By Topic

Determining the Minimum Energy Consumption using Dynamic Voltage and Frequency Scaling

Sign In

Cookies must be enabled to login.After enabling cookies , please use refresh or reload or ctrl+f5 on the browser for the login options.

Formats Non-Member Member
$31 $13
Learn how you can qualify for the best price for this item!
Become an IEEE Member or Subscribe to
IEEE Xplore for exclusive pricing!
close button

puzzle piece

IEEE membership options for an individual and IEEE Xplore subscriptions for an organization offer the most affordable access to essential journal articles, conference papers, standards, eBooks, and eLearning courses.

Learn more about:

IEEE membership

IEEE Xplore subscriptions

2 Author(s)
Min Yeol Lim ; Dept. of Comput. Sci., North Carolina State Univ., Raleigh, NC ; Freeh, Vincent W.

While improving raw performance is of primary interest to most users of high-performance computers, energy consumption also is a critical concern. Some microprocessors allow voltage and frequency scaling, which enables a system to reduce CPU power and performance when the CPU is not on the critical path. When properly directed, such dynamic voltage and frequency scaling can produce significant energy savings with little performance penalty. Various DVFS scaling algorithms have been proposed. However, the benefit is application-dependent. We cannot see if they achieve the energy consumption as minimum as possible. So, it is important to establish the baseline of the DVFS scheduling for any application. This paper determines minimum energy consumption in voltage and frequency scaling systems for a given time delay. We assume we have a set of fixed points where scaling can occur. A brute-force solution is intractable even for a moderately sized set (although all programs presented in this paper can be solved with the brute-force). Our algorithm efficiently chooses the exact optimal schedule satisfying the given time constraint by estimation. Besides, our time and energy estimations from the optimal schedule have reasonable accuracy with 1.48% of differences at maximum.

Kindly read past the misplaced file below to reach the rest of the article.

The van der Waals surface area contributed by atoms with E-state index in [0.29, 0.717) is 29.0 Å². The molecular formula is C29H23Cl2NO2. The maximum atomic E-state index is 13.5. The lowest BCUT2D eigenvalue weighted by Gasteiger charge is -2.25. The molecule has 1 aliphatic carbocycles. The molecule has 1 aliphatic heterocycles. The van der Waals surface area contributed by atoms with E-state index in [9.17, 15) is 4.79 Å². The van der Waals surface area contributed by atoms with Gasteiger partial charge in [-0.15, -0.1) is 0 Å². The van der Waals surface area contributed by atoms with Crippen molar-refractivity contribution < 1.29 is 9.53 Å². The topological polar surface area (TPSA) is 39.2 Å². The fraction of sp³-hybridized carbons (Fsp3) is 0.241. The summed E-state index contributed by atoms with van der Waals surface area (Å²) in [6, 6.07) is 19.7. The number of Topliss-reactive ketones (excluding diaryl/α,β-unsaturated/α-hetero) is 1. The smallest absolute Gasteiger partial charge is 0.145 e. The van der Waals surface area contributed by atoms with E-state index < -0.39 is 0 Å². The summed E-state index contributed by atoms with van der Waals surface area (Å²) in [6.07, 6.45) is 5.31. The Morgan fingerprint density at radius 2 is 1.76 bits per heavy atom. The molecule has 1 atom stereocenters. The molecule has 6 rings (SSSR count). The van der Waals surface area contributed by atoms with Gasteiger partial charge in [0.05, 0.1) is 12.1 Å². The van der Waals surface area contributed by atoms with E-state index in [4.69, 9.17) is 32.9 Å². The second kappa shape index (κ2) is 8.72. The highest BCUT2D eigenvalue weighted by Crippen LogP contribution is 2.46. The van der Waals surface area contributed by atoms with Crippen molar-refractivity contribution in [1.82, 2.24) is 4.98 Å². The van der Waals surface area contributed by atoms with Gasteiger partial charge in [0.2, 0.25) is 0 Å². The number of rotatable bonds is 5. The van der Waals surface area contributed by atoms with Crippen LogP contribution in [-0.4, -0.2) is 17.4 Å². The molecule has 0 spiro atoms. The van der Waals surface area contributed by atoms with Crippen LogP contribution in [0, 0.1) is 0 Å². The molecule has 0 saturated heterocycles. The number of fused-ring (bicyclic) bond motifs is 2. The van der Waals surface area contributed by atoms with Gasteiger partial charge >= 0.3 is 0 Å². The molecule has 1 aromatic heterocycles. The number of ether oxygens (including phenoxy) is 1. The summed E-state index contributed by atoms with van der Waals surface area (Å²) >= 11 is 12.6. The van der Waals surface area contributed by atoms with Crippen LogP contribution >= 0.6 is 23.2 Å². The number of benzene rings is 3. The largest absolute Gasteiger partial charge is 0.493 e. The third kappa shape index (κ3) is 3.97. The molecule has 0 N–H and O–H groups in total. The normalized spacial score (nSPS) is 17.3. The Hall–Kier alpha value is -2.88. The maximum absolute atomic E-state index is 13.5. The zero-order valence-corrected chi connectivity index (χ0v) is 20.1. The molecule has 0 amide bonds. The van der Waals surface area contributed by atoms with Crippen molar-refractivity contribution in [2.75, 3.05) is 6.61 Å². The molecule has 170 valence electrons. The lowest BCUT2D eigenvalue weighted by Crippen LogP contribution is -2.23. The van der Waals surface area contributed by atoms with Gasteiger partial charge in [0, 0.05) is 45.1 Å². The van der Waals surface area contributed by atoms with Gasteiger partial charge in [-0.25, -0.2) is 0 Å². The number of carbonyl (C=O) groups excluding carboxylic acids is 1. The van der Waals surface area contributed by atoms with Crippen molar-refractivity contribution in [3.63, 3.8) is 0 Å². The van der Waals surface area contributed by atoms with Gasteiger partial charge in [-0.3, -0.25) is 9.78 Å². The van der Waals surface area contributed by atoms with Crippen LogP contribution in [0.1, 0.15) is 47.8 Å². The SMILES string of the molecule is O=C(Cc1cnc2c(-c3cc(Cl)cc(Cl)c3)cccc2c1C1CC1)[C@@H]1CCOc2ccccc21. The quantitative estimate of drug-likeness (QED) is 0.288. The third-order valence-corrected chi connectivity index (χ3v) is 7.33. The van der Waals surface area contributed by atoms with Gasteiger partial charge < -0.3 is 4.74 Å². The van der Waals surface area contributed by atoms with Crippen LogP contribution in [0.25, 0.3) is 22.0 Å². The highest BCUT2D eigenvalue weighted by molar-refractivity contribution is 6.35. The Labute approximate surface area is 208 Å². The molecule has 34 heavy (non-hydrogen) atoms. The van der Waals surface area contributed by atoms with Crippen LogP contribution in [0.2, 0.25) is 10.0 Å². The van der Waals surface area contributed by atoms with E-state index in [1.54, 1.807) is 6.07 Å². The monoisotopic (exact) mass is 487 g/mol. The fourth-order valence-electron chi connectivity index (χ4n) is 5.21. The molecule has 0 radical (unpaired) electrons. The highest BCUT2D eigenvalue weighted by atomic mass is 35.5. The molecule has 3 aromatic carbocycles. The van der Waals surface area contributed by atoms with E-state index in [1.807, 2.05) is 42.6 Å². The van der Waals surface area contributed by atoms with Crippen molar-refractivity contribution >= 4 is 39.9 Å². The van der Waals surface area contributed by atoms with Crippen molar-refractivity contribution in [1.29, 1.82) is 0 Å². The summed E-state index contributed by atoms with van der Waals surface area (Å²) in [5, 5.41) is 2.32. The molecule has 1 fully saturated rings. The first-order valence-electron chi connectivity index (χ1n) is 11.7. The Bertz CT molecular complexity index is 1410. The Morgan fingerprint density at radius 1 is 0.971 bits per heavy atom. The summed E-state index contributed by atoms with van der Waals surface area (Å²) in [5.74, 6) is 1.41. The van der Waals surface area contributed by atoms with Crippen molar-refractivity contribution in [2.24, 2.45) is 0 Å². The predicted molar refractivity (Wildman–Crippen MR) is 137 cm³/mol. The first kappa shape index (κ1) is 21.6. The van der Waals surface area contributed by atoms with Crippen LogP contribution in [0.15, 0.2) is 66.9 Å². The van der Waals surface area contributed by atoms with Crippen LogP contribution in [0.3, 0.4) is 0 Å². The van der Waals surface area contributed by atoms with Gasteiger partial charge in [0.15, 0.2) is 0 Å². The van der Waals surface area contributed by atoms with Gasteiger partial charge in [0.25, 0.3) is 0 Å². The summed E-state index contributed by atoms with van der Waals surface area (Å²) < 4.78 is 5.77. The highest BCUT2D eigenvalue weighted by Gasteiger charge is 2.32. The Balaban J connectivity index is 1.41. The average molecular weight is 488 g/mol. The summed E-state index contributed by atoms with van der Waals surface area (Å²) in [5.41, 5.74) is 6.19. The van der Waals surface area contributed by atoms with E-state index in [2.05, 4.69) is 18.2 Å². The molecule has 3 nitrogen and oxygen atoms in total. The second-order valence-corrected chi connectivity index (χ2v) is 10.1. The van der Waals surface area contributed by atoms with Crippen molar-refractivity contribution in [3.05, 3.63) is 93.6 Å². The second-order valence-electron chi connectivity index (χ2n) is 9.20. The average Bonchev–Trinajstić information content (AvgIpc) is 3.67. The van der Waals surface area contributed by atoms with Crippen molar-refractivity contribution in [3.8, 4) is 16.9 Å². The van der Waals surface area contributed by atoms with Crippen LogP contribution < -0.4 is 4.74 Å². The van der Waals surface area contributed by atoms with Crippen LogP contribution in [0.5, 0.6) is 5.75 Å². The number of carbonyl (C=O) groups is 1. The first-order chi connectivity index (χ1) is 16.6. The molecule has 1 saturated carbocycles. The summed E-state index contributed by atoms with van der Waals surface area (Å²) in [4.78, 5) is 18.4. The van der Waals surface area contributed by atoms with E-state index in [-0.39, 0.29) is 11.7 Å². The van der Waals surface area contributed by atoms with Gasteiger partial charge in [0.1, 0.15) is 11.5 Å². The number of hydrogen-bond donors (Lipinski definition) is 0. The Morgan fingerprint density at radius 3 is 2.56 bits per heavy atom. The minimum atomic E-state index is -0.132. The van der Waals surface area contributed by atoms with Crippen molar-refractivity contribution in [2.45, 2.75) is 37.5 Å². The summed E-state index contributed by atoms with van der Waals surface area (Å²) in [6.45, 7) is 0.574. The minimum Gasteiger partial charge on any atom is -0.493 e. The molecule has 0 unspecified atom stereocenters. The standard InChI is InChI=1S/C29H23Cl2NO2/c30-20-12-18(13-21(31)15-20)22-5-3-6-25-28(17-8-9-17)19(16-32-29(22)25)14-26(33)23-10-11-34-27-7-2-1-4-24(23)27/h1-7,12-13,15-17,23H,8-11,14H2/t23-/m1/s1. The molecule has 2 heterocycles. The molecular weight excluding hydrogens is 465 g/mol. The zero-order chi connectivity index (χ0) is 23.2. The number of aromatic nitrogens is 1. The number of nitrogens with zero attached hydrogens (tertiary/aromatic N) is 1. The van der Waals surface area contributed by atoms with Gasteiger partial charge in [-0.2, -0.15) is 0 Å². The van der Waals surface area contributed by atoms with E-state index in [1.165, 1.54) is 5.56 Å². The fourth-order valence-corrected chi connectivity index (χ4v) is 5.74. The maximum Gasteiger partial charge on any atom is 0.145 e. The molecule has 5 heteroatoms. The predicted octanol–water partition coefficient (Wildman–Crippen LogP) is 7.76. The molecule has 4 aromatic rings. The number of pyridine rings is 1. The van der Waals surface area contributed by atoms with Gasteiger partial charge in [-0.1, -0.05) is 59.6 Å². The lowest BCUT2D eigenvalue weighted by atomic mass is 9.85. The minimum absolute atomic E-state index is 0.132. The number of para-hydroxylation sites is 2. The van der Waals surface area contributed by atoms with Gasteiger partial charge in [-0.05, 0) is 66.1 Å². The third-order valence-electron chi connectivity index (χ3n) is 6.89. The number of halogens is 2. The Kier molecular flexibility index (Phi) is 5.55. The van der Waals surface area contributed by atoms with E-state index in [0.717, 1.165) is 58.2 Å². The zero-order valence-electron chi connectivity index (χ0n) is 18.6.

Published in:

Parallel and Distributed Processing Symposium, 2007. IPDPS 2007. IEEE International

Date of Conference:

26-30 March 2007